Students protest over axed EMA support allowance
Students have held protests at about 30 schools and colleges in England against the scrapping of the EMA study support grant, campaigners say.
The protests come a day before MPs are due to vote on a Labour motion calling on the government to rethink its plan.
The government says the allowances of up to £30 a week for low-income students aged 16-19 are wasteful.
But a college lecturers union said 70% of the poorest students would drop out if it were cut.
Education Maintenance Allowances were introduced by Labour to encourage young people from deprived backgrounds to stay in education and training after they reach 16.
Students whose parents' earnings fall below certain thresholds receive payments of £10, £20 or £30 a week.
These can be spent however the student chooses, and used by many students to cover the cost of course equipment, books and transport.
Walk-outs and demonstrations took place at colleges around England on Tuesday.
The University and College Union said it knew of about 30 lunchtime protests that had taken place, in colleges ranging from London, to Liverpool, to Newcastle and Cornwall.
One of the biggest was at Dudley College, where several hundred students rallied, some in fancy dress.
Students in Leeds were planning to hold a silent protest later in the day, while young people at City College Norwich were to light a candle for every student at the college who receives EMA.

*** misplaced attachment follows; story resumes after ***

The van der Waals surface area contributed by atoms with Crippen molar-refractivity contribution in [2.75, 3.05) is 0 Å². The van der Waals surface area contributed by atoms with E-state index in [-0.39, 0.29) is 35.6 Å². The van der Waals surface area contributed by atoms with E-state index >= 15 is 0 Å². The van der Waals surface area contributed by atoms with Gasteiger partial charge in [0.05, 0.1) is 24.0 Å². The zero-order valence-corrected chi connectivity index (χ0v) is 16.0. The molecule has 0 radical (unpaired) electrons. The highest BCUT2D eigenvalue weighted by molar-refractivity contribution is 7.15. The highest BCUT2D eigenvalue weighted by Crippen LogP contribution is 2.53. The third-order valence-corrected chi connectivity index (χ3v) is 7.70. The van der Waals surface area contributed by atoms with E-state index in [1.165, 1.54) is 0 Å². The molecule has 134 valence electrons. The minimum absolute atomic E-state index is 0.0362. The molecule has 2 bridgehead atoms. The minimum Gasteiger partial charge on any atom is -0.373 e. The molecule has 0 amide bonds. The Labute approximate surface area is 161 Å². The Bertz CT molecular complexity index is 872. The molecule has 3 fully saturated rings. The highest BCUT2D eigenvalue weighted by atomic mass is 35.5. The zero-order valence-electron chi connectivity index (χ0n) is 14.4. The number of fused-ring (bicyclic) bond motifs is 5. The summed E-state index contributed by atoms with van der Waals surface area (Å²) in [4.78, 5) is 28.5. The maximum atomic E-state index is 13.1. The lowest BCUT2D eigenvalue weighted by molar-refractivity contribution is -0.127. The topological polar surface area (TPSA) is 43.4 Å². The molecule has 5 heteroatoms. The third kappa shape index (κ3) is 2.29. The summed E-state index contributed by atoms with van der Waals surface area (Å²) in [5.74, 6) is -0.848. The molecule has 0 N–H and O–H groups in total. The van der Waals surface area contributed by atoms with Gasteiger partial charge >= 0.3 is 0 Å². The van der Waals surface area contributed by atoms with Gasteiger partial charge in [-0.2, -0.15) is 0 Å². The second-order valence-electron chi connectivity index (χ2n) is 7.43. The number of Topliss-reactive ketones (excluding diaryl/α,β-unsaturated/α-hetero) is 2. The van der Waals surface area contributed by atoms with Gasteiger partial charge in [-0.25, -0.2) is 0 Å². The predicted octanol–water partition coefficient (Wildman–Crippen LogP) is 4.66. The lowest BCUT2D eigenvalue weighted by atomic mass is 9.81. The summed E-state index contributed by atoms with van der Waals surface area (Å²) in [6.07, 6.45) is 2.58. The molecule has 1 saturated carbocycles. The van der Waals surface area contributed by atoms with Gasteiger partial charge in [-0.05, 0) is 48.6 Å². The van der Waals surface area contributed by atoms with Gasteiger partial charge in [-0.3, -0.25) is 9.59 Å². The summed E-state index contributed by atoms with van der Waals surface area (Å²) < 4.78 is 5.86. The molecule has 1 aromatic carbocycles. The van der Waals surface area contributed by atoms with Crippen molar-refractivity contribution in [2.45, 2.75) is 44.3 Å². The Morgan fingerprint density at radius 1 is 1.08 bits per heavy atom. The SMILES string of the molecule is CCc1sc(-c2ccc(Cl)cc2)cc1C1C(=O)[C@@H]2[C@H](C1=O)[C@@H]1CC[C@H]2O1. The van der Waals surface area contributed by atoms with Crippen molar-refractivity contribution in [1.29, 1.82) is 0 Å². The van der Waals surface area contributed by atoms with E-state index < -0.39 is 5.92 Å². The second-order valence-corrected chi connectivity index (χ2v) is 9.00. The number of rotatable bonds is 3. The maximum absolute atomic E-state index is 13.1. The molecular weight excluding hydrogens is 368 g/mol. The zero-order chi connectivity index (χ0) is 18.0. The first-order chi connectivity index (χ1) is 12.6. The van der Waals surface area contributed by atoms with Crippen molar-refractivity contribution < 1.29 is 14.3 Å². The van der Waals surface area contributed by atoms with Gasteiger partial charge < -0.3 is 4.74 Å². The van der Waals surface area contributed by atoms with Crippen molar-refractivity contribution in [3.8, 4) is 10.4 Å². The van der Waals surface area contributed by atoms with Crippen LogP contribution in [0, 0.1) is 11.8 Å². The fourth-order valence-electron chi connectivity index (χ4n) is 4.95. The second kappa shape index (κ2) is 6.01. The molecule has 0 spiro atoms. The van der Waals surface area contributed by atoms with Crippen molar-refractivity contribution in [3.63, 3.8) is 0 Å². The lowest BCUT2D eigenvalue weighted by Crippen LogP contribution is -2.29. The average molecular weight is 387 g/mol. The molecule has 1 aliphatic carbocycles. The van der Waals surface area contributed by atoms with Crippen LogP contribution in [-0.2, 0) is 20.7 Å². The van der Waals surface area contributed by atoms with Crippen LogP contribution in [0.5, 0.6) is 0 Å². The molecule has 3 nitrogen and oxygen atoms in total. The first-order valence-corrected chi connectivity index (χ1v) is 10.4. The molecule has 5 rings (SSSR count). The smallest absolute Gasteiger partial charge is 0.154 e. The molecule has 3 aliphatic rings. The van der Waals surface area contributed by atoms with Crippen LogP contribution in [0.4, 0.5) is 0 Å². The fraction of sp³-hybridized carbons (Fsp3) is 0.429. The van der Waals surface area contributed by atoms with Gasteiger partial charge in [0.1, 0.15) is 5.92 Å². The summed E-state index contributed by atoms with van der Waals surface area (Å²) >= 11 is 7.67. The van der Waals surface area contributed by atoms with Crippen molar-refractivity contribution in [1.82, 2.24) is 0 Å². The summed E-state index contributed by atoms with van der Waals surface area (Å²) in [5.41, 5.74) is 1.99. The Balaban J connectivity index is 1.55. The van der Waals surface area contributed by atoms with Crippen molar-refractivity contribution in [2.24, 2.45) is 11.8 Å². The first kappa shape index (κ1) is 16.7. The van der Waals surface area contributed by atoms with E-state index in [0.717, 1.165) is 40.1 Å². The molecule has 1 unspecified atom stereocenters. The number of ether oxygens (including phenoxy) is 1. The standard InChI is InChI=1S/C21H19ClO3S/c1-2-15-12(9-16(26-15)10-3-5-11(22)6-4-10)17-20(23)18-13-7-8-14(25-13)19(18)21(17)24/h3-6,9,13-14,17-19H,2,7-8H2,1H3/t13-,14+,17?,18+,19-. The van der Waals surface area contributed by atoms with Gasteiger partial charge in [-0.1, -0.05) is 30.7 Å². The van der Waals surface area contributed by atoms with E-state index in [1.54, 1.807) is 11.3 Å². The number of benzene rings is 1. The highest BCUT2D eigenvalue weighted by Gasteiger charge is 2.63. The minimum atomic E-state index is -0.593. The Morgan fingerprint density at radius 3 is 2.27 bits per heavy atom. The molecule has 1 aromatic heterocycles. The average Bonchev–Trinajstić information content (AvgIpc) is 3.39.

A protest and lobbying of MPs is also planned for central London on Wednesday, as the issue is raised in an opposition day debate.
The government says the £560m programme is "hugely expensive" and wasteful, pointing to research suggesting that 90% of students receiving EMA would continue with their courses with the grants.
But research conducted by the University and College Union, published on Tuesday, suggested that 70% of students in the poorest areas would drop out of college if their EMA was stopped.
UCU polled more than 700 students, in the the 30 colleges and schools with the highest proportion of students receiving EMA in England.
Also, 38% of those polled said they would not have started their courses without EMA, while 63% said they received no financial support from their family for college costs.
Sally Hunt, general secretary of the UCU said the government's decisions over the EMA had been a "complete shambles".
"First they pledged they would not axe it, now they say they will.
"They clearly have no understanding of how important the EMA is or the difference it makes to so many people's chances of improving themselves," she said.
The government says it has had to make "tough decisions" because of the state of public finances.
It will now support the most needy students through a discretionary fund administered by colleges, which it has said it hopes to triple from its current level of £26m.
The government also points out that local authorities have a statutory obligation to make sure that transport is not a barrier to students' education.